When we celebrate the solemnity of the Ascension, we find ourselves in very much the same situation as the disciples who watched Jesus ascend. We gaze into the sky and ask, “What now?” The risen Jesus seems to have left once and for all. The disciples certainly felt a great sense of loss at Jesus’ disappearance. After the Resurrection, Jesus came and went pretty much at will, since he no longer seemed subject to the limitations of space and time. There is, however, something ultimate about this ascent of Jesus. So, they stand and watch him disappear into the clouds.
It is easy to gaze in open mouthed wonder; just as the disciples stayed at the foot of the mountain. The two men who appear remind the disciples to return to Jerusalem and await the arrival of the Holy Spirit. They will learn that their own task is just beginning and far from over.
In today’s Gospel, Jesus tells the disciples two things. First, they are to go, “and make disciples of all nations, baptizing them in the name of the Father and of the Son and of the Holy Spirit teaching them to observe all that I have commanded you.” Secondly, he is with us “always until the end of the age.” There is command and assurance.
As contemporary disciples, we must strive to draw all nations to him. Even though Jesus uses the image of baptism for drawing all peoples to himself, there is much more to making disciples than a mere act of baptizing. Jesus commands his disciples to teach people how to be in the world as he was in the world. We look to the Gospels for how Jesus was in the world. He cared for the poor. He healed the sick, blind, deaf and mute. So, anytime we assist any marginalized person, we are offering salvation just as Jesus offered salvation.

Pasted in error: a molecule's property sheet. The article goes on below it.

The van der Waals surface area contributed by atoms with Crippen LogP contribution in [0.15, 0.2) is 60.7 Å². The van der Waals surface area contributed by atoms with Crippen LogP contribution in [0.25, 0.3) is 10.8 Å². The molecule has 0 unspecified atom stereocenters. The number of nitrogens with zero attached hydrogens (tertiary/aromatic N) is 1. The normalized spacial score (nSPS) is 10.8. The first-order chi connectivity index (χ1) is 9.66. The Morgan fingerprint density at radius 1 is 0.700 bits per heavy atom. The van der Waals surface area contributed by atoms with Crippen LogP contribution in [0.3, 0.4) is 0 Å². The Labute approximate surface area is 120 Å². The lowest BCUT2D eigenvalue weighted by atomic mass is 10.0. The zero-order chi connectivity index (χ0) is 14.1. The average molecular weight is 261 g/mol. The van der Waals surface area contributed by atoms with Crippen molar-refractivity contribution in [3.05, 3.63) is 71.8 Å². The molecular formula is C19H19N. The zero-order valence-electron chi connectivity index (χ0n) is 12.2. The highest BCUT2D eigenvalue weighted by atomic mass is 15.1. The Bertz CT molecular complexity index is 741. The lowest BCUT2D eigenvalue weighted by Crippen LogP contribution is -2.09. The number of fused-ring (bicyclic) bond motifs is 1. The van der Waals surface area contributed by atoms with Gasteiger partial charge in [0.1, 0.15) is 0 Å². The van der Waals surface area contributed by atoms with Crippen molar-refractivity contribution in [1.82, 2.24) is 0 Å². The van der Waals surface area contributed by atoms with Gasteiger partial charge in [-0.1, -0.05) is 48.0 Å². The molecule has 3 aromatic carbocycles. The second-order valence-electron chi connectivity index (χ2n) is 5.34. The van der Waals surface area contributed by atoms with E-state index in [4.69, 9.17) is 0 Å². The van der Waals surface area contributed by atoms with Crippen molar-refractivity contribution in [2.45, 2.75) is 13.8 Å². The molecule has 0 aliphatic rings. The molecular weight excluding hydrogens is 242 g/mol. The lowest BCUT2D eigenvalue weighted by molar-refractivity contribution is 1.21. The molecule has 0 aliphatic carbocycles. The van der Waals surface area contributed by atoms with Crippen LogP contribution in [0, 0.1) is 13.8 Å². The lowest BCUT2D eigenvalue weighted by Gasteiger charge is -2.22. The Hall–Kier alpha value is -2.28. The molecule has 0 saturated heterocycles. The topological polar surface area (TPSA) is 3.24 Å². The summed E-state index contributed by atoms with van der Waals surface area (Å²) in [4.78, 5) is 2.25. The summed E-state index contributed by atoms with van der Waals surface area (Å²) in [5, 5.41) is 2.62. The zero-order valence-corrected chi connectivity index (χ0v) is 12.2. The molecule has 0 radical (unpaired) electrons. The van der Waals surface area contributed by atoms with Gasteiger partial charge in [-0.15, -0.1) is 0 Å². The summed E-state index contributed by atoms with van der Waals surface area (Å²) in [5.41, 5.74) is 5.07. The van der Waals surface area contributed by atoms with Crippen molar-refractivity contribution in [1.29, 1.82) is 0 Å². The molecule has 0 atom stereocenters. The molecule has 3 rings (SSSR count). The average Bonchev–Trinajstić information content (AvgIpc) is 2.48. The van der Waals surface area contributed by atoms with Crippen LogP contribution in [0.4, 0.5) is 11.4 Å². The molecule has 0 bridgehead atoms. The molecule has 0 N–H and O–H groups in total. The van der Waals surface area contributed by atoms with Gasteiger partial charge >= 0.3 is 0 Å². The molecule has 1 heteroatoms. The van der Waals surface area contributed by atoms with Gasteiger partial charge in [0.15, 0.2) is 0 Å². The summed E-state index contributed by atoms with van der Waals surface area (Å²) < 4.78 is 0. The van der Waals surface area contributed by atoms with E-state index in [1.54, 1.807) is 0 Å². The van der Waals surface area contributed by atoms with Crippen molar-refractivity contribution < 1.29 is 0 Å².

Jesus’ disciples even now must affirm in faith that, even though he is not physically present to us as he had been before his Passion, death, and Resurrection he is with us always. He continues to be our companion as we live out the Gospel commands. When we find others in need and respond, we manifest the continuing presence of Jesus in the world. If we recall the miracle of the multiplication of the loaves and fishes, we see that
Jesus did not distribute the food himself, but had the disciples perform that task. So, in union with Jesus, even today, we distribute his care to those who are hungry, lack homes and appropriate clothing.
As we commemorate the Ascension, we cannot allow ourselves to be trapped by Jesus’ ascent to the Father as an excuse for thinking our discipleship has ended. The most important components of the Ascension are the commission Jesus gives and the assurance of his abiding presence.
Fr. Treloar, an assistant director at Jesuit Retreat House, Oshkosh, has served as a professor, lecturer, author and academic administrator.